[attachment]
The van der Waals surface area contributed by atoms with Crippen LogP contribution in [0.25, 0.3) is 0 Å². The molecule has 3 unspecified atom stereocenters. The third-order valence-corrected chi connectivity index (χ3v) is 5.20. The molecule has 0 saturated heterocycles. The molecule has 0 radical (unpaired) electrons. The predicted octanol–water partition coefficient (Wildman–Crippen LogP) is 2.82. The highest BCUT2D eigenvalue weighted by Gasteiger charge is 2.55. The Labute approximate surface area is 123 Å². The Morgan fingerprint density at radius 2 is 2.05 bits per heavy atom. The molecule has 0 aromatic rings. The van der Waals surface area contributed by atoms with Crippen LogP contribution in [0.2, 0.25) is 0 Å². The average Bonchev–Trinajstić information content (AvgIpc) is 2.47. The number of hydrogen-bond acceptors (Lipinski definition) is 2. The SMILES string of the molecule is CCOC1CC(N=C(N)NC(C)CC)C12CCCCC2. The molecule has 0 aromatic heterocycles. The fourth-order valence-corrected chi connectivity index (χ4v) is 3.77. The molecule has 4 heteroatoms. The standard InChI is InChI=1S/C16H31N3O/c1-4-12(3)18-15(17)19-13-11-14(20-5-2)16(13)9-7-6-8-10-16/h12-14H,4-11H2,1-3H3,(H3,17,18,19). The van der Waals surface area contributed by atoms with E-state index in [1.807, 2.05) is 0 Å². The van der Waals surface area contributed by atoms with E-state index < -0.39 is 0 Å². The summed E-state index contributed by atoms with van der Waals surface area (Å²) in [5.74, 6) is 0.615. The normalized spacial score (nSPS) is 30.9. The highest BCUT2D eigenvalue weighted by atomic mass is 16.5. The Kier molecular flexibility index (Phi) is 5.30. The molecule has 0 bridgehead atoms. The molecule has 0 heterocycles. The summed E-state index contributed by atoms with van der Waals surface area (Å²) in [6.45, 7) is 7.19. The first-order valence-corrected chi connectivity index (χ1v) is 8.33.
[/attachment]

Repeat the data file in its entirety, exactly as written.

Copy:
The van der Waals surface area contributed by atoms with Crippen LogP contribution in [0.25, 0.3) is 0 Å². The molecule has 3 unspecified atom stereocenters. The third-order valence-corrected chi connectivity index (χ3v) is 5.20. The molecule has 0 saturated heterocycles. The molecule has 0 radical (unpaired) electrons. The predicted octanol–water partition coefficient (Wildman–Crippen LogP) is 2.82. The highest BCUT2D eigenvalue weighted by Gasteiger charge is 2.55. The Labute approximate surface area is 123 Å². The Morgan fingerprint density at radius 2 is 2.05 bits per heavy atom. The molecule has 0 aromatic rings. The van der Waals surface area contributed by atoms with Crippen LogP contribution in [0.2, 0.25) is 0 Å². The average Bonchev–Trinajstić information content (AvgIpc) is 2.47. The number of hydrogen-bond acceptors (Lipinski definition) is 2. The SMILES string of the molecule is CCOC1CC(N=C(N)NC(C)CC)C12CCCCC2. The molecule has 0 aromatic heterocycles. The fourth-order valence-corrected chi connectivity index (χ4v) is 3.77. The molecule has 4 heteroatoms. The standard InChI is InChI=1S/C16H31N3O/c1-4-12(3)18-15(17)19-13-11-14(20-5-2)16(13)9-7-6-8-10-16/h12-14H,4-11H2,1-3H3,(H3,17,18,19). The van der Waals surface area contributed by atoms with E-state index in [1.807, 2.05) is 0 Å². The van der Waals surface area contributed by atoms with E-state index < -0.39 is 0 Å². The summed E-state index contributed by atoms with van der Waals surface area (Å²) in [5.74, 6) is 0.615. The normalized spacial score (nSPS) is 30.9. The highest BCUT2D eigenvalue weighted by atomic mass is 16.5. The Kier molecular flexibility index (Phi) is 5.30. The molecule has 0 bridgehead atoms. The molecule has 0 heterocycles. The summed E-state index contributed by atoms with van der Waals surface area (Å²) in [6.45, 7) is 7.19. The first-order valence-corrected chi connectivity index (χ1v) is 8.33.